Is mobile insurance worth the paper it’s printed on? How do you avoid wasting food? And would you consider moving abroad for good? You’ve talking about these topics and more this week.
Would you support a social network blackout to stem the spread of riots? Rip wouldn’t:
‘It should not be possible to allow people to communicate only pleasant positive happy-clappy messages that the authorities of the day agree with, otherwise nothing would ever change.’
Lombear also thinks it would be ‘insanity’ to close down social networks:
‘The poll tax riots [insert all other riots before 2005 here] happened without social networks – don’t see how stopping someone tweeting will make a difference. If they claim it would make it harder to organise then, in reality, they would need to turn the whole internet off!’
Charlotte Slayford creates a spreadsheet to plan for her Christmas present shopping every year. John Ward isn’t quite as organised:
‘Oh Charlotte! You are so organised and resourceful [just as one would expect any Which? staffer to be of course]. The rest of us out here in consumer-land just muddle along without spreadsheets and voucher codes, wrap something up in some fancy paper and sticky tape, and hope we haven’t forgotten what it is and who it’s for when we come to label it. We wait until the last minute to make our online purchases in the hope of delaying the credit card repayment until February when there’s no Council tax to pay.
‘Obviously it’s not too early to wish you a wonderful yule and hope you get your gold, frankincense and myrrh [in that order, at the best prices, and from the right stores of course]. We Wish You a Merry Spreadsheet… and hope all your dreams come true in the New Year.’
Sophie Gilbert explains why she never wastes food:
‘I was brought up with a grandfather around who’d been a prisoner of war in Chechoslovakia in WWII. I was told often enough that if I’d been a prisoner myself I would have eaten everything on my plate down to the last grain of rice. I do, and I don’t give myself too big a plate. It’s a rare day when I chuck food out, and I don’t buy too much in the first place.’
Sereny Cowdy’s story of a woman who couldn’t claim on her mobile phone insurance because it was stolen from the top of her car while she was right next to it riled up James:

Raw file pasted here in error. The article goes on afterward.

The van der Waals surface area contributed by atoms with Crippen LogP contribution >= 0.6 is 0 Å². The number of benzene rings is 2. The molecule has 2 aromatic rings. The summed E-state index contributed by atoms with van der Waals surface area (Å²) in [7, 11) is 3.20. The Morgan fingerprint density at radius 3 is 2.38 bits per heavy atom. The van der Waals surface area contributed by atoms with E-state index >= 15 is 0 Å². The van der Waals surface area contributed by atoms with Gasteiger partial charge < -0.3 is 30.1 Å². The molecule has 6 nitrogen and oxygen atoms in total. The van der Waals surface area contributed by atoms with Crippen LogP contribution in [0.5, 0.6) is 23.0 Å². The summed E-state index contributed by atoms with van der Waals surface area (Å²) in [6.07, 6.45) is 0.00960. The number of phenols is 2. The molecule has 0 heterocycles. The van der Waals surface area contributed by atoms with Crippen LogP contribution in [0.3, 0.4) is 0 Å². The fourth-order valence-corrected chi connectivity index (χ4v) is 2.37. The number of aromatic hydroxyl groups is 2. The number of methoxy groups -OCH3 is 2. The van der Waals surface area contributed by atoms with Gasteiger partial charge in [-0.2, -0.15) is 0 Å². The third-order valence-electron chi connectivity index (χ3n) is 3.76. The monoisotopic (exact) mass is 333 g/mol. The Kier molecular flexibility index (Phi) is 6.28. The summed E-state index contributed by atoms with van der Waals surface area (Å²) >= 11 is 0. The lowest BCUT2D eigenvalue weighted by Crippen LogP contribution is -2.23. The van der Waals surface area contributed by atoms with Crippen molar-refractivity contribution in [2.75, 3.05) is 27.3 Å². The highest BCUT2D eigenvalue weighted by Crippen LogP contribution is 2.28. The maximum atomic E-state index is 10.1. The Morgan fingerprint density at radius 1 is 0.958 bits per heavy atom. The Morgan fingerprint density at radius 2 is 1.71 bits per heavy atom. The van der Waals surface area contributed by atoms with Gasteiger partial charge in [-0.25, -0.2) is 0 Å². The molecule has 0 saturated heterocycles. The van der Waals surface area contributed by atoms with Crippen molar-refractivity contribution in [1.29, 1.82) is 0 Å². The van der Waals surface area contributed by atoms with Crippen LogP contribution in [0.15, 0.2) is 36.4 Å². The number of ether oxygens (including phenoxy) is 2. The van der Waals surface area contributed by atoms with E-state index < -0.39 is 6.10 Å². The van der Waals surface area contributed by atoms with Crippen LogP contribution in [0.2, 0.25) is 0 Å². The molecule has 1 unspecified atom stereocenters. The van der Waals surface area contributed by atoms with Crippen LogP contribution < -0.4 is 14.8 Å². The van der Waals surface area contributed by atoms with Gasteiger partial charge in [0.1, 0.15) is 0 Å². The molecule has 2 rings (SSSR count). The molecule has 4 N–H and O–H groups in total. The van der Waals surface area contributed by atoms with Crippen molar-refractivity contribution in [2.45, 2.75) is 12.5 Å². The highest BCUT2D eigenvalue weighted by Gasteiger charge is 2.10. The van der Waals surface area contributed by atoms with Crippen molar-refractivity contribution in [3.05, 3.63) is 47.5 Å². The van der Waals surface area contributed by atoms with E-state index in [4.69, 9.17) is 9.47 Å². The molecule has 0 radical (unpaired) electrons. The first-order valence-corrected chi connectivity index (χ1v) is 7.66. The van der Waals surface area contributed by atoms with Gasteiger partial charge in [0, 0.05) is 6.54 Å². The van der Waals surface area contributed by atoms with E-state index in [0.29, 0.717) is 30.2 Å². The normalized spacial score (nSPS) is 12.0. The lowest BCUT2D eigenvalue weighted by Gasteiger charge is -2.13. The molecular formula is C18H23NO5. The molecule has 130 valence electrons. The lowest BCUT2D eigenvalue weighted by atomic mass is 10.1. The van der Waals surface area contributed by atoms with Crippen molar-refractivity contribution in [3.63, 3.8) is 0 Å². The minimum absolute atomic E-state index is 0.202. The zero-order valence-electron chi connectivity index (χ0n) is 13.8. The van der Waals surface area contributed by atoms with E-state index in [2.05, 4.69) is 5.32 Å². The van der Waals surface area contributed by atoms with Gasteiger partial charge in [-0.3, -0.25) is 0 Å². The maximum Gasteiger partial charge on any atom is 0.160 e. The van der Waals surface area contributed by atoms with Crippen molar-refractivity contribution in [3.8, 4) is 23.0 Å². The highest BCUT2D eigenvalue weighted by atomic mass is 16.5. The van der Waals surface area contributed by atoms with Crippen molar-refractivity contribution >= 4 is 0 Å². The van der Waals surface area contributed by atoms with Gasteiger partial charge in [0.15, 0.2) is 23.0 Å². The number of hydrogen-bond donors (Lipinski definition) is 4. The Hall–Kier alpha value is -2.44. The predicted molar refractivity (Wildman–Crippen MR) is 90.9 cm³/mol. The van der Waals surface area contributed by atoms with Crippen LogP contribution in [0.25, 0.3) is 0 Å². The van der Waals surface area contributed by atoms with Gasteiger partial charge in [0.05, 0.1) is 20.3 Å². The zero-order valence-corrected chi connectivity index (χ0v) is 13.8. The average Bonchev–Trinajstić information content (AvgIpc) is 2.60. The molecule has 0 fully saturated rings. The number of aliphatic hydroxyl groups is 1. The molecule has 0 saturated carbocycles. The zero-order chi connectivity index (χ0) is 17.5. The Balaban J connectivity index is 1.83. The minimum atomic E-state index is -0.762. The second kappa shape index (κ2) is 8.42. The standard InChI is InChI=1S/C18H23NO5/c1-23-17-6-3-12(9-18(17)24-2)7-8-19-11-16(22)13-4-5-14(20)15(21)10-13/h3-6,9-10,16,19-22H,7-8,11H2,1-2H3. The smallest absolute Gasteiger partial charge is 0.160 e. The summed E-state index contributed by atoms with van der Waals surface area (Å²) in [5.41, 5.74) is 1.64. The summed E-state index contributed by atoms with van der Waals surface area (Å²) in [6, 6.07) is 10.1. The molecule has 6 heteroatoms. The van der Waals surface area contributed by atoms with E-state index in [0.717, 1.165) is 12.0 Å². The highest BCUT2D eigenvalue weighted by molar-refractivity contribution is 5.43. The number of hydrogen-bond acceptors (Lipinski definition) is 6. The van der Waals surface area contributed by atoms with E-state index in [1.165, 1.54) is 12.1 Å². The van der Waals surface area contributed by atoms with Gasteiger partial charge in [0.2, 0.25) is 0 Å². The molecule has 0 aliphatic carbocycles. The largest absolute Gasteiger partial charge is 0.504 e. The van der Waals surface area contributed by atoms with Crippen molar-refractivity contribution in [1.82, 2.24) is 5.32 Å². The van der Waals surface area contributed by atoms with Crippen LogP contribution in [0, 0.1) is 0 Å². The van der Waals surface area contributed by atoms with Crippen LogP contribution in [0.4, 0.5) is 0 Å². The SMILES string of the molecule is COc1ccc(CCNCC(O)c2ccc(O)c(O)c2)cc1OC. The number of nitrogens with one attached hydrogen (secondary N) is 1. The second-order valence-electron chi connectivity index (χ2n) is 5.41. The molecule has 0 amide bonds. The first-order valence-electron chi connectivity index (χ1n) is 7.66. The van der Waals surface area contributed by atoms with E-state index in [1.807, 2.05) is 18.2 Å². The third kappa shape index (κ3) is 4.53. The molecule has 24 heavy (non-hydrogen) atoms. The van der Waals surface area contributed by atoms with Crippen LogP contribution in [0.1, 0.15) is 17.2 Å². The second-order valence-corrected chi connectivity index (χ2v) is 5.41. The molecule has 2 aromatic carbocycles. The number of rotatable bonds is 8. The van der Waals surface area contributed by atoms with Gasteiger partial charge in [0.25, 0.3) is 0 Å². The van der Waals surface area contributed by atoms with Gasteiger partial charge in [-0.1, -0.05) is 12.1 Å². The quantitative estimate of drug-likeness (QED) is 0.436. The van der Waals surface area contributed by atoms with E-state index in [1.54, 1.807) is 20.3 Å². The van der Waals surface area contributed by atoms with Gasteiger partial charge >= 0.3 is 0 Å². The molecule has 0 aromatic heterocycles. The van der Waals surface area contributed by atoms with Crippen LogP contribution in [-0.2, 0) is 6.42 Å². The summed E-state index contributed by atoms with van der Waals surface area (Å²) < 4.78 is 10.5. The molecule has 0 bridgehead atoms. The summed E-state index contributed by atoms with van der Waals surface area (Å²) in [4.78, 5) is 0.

‘A mobile phone placed temporarily on YOUR car roof while you wrestle with the car keys, within two feet of YOU, is stolen by someone riding a bike is considered by some insurance clerk not to be in her possession – which part of her possession was it not in? It was on HER car and I would consider that to be in HER POSSESSION. Sorry for the capitalisation but I would definitely fight that particular insurance company tooth and nail.’
But Mikhail disagreed and felt the insurance company was in the right:
‘I think that the person was very careless. Even if the phone was left on a seat of a locked car and then stolen, all insurance companies would reject the claim and they would be right, cars are easy to break in to.
‘I know it does not sound supportive, but from the legal point of view there is no difference from leaving a mobile phone unattended in a public place; even if the top of your car sounds more secure than a bar table in a night club.’
Emily recently switched to First Direct – she expresses her surprise at their customer service:
‘In the process of switching, I was required to call up the customer service line to finalise the setup of the account. When someone answered after just one ring I actually hung up in shock.
‘I called back later once I’d recovered, and found it to be a quick and pleasant experience dealing with the bank – which made a nice change.’
We’re giving our Comment of the Week to Chris, who shared his thoughts on staying in the UK:
‘There are lots of good things about Britain – sadly, one of the bad things is how little we actually know about what we do well, and what we don’t. Our obsession with money, old fashioned attitudes, and wealth divide are some of the bad things. They are the main ones that make me want to move somewhere more progressive and enlightened. But there are still plenty of good people here. And who wants to be stuck in a place with bad tea, no Yorkshire puddings, and no chance of rain?
‘I would have to come back sometimes, even if I moved abroad. That still doesn’t stop the urge though, with each Daily Mail headline, and government policy leading us further towards hatred and unhappiness.’
Comments have been edited due to length, so make sure to read them in full on their relevant Convos (by clicking on the red title link).